Amazingly the fortunes for both Birmingham and Nashville changed drastically in one pivotal year.
The year was 1963—exactly 50 years ago.
1963 was the year the city of Nashville consolidated with Davidson County. In April, Nashville celebrated 50 years of unified government.
1963 was also the year that Birmingham became infamous for dogs, hoses, and church bombings. This year we celebrated 50 years of our Civil Rights history.
Nashville turned their city around and the folks in Nashville give full credit to their government unification. The Tennessean, Nashville’s daily newspaper, in an article dated April 1, 2013 described Nashville in 1963:
Half a century ago, the founding fathers of Metro knew their city was coming up short.
Nashville and Davidson County operated separate, overlapping governments. The city’s tax base was eroding. Sewer lines and fire protection couldn’t reach many residents. Business owners who thought about moving here were not impressed by the bureaucratic headaches they had to endure.
“A particular company would want to come and locate in Nashville, and they would have to satisfy the requirements, the needs, the demands of two different agencies,” said Charles Warfield, an attorney who served on the commission that wrote the Metro Charter in 1961 and 1962. “It was proving to be not a friendly atmosphere for businesses to come into.”
As Metro government celebrates its 50th birthday this week, many people are saying thanks for the wisdom of Warfield and the other men and women who persuaded voters to fully consolidate their city and county governments, which no community in America had ever done before.
It’s difficult to believe, but in 1963 metro Birmingham was a good bit larger than Nashville. Today, Nashville is about 50% bigger and growing while metro Birmingham is treading water.
So Jefferson County broke off into numerous competing cities and the City of Birmingham shrunk—just the opposite of Nashville.
The Tennessean makes it clear that government consolidation was the turning point for Nashville:
The anniversary of Metro’s debut on April 1, 1963…coincides with a moment of extraordinary acclaim for Music City.
Nashville keeps landing on lists of the best travel destinations and best food scenes. The ABC television drama “Nashville” may be a prime-time soap opera, but it’s our soap opera, exploring the ambition and creativity that fuel the music industry while showing off our skyline and streets, nightclubs and neighborhoods.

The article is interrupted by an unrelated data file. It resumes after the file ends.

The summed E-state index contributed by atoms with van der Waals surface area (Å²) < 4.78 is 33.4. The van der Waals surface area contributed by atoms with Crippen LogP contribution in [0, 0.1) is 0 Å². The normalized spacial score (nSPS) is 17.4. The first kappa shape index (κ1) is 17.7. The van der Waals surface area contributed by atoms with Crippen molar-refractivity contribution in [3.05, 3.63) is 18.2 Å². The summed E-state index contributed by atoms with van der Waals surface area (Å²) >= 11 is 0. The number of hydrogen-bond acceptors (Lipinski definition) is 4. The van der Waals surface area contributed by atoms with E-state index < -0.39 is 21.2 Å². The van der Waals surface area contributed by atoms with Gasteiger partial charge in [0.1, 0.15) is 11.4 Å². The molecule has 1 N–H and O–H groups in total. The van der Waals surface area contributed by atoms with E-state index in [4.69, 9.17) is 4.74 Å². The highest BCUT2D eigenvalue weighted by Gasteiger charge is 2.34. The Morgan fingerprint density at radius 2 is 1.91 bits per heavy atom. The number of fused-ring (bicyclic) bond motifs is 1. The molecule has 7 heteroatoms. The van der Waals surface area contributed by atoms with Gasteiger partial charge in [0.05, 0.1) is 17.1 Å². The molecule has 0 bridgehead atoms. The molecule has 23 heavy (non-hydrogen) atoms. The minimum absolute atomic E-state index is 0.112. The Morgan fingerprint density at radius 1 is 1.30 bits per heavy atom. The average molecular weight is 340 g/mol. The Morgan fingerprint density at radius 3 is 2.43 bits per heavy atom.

And no less than The New York Times called Nashville “the nation’s ‘it’ city” in January.
I’ve spoken to numerous community groups and to thousands of people about creating a better Birmingham.
At the beginning of each presentation I ask the question, “Who thinks Birmingham has reached its potential?” No one has ever raised a hand.
Birmingham has always been called the “City of Perpetual Promise.”
It’s true we’ve had a good year in Birmingham. We received a great deal of positive national press while showcasing some of our big successes like Regions Field and Railroad Park, but we continue to lose our biggest businesses and our young people to competing cities.
So is it too late to consider some form of consolidated government? Many cities have done so since 1963—with Louisville completing their consolidation in 2000. It took twenty years and three votes, but they got it done.
Some sort of consolidaton is our only chance to be competitive.
Who knows? Maybe one day we’ll be so successful we might be able to have a daily newspaper just like The Tennessean in Nashville.
Let’s turn Birmingham around. Click here to sign up for our newsletter. There’s power in numbers. (Opt out at any time)
David Sher is the publisher of ComebackTown, a co-founder of Buzz12 Advertising and co-CEO of AmSher Collection Agency. He’s past Chairman of the Birmingham Regional Chamber of Commerce (BBA), Operation New Birmingham (REV Birmingham)), and the City Action Partnership (CAP).